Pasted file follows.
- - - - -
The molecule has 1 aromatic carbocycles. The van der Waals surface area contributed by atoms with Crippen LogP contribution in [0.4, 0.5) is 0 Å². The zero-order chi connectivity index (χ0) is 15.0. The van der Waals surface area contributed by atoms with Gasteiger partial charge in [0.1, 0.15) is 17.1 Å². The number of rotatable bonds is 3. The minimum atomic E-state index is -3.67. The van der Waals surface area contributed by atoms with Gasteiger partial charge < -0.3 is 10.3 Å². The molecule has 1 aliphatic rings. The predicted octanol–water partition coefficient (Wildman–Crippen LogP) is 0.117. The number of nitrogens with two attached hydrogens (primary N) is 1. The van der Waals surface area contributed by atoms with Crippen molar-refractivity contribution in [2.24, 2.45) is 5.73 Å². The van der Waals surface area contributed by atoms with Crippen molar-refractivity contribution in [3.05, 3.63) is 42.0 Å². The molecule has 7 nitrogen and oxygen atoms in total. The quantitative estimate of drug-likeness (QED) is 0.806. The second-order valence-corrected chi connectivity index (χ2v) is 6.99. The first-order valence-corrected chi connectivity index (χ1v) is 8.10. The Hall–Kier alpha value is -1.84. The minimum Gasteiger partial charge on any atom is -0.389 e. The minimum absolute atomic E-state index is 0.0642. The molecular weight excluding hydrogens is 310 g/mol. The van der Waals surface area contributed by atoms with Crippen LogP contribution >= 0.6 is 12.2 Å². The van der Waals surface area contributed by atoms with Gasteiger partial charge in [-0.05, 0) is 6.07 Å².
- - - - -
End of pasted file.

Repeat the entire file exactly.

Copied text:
The molecule has 1 aromatic carbocycles. The van der Waals surface area contributed by atoms with Crippen LogP contribution in [0.4, 0.5) is 0 Å². The zero-order chi connectivity index (χ0) is 15.0. The van der Waals surface area contributed by atoms with Gasteiger partial charge in [0.1, 0.15) is 17.1 Å². The number of rotatable bonds is 3. The minimum atomic E-state index is -3.67. The van der Waals surface area contributed by atoms with Gasteiger partial charge < -0.3 is 10.3 Å². The molecule has 1 aliphatic rings. The predicted octanol–water partition coefficient (Wildman–Crippen LogP) is 0.117. The number of nitrogens with two attached hydrogens (primary N) is 1. The van der Waals surface area contributed by atoms with Crippen molar-refractivity contribution in [2.24, 2.45) is 5.73 Å². The van der Waals surface area contributed by atoms with Crippen molar-refractivity contribution in [3.05, 3.63) is 42.0 Å². The molecule has 7 nitrogen and oxygen atoms in total. The quantitative estimate of drug-likeness (QED) is 0.806. The second-order valence-corrected chi connectivity index (χ2v) is 6.99. The first-order valence-corrected chi connectivity index (χ1v) is 8.10. The Hall–Kier alpha value is -1.84. The minimum Gasteiger partial charge on any atom is -0.389 e. The minimum absolute atomic E-state index is 0.0642. The molecular weight excluding hydrogens is 310 g/mol. The van der Waals surface area contributed by atoms with Crippen LogP contribution >= 0.6 is 12.2 Å². The van der Waals surface area contributed by atoms with Gasteiger partial charge in [-0.05, 0) is 6.07 Å².